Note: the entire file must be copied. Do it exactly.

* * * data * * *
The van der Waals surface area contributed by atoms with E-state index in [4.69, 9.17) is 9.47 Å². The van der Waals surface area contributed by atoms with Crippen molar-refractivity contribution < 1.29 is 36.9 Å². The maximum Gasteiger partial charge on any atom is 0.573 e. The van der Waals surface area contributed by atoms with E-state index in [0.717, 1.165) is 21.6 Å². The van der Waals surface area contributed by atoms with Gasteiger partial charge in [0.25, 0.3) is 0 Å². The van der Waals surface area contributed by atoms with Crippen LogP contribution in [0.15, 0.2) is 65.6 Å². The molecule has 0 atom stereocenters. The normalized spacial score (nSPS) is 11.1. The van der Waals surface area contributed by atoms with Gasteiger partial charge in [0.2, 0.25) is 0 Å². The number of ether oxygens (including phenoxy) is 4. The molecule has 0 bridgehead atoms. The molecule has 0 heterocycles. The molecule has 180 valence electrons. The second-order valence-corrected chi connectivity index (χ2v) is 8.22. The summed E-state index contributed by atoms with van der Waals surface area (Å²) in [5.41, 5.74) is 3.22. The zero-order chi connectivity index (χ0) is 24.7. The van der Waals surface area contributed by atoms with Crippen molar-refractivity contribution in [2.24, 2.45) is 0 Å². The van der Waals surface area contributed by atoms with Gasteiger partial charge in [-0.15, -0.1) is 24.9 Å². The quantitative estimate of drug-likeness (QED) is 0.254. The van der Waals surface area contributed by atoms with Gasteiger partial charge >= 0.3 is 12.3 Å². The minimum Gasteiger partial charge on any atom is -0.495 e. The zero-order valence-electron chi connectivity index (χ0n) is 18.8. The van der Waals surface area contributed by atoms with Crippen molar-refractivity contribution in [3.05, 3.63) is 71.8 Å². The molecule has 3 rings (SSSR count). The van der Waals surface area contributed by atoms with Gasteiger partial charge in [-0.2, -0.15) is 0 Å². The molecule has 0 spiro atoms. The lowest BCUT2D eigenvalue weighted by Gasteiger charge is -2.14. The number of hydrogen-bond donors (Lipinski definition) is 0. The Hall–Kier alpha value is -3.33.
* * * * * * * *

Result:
The van der Waals surface area contributed by atoms with E-state index in [4.69, 9.17) is 9.47 Å². The van der Waals surface area contributed by atoms with Crippen molar-refractivity contribution < 1.29 is 36.9 Å². The maximum Gasteiger partial charge on any atom is 0.573 e. The van der Waals surface area contributed by atoms with E-state index in [0.717, 1.165) is 21.6 Å². The van der Waals surface area contributed by atoms with Gasteiger partial charge in [0.25, 0.3) is 0 Å². The van der Waals surface area contributed by atoms with Crippen LogP contribution in [0.15, 0.2) is 65.6 Å². The molecule has 0 atom stereocenters. The normalized spacial score (nSPS) is 11.1. The van der Waals surface area contributed by atoms with Gasteiger partial charge in [0.2, 0.25) is 0 Å². The number of ether oxygens (including phenoxy) is 4. The molecule has 0 bridgehead atoms. The molecule has 0 heterocycles. The molecule has 180 valence electrons. The second-order valence-corrected chi connectivity index (χ2v) is 8.22. The summed E-state index contributed by atoms with van der Waals surface area (Å²) in [5.41, 5.74) is 3.22. The zero-order chi connectivity index (χ0) is 24.7. The van der Waals surface area contributed by atoms with Crippen molar-refractivity contribution in [2.24, 2.45) is 0 Å². The van der Waals surface area contributed by atoms with Gasteiger partial charge in [-0.15, -0.1) is 24.9 Å². The quantitative estimate of drug-likeness (QED) is 0.254. The van der Waals surface area contributed by atoms with Gasteiger partial charge >= 0.3 is 12.3 Å². The minimum Gasteiger partial charge on any atom is -0.495 e. The zero-order valence-electron chi connectivity index (χ0n) is 18.8. The van der Waals surface area contributed by atoms with Crippen molar-refractivity contribution in [3.05, 3.63) is 71.8 Å². The molecule has 3 rings (SSSR count). The van der Waals surface area contributed by atoms with Gasteiger partial charge in [-0.2, -0.15) is 0 Å². The molecule has 0 spiro atoms. The lowest BCUT2D eigenvalue weighted by Gasteiger charge is -2.14. The number of hydrogen-bond donors (Lipinski definition) is 0. The Hall–Kier alpha value is -3.33.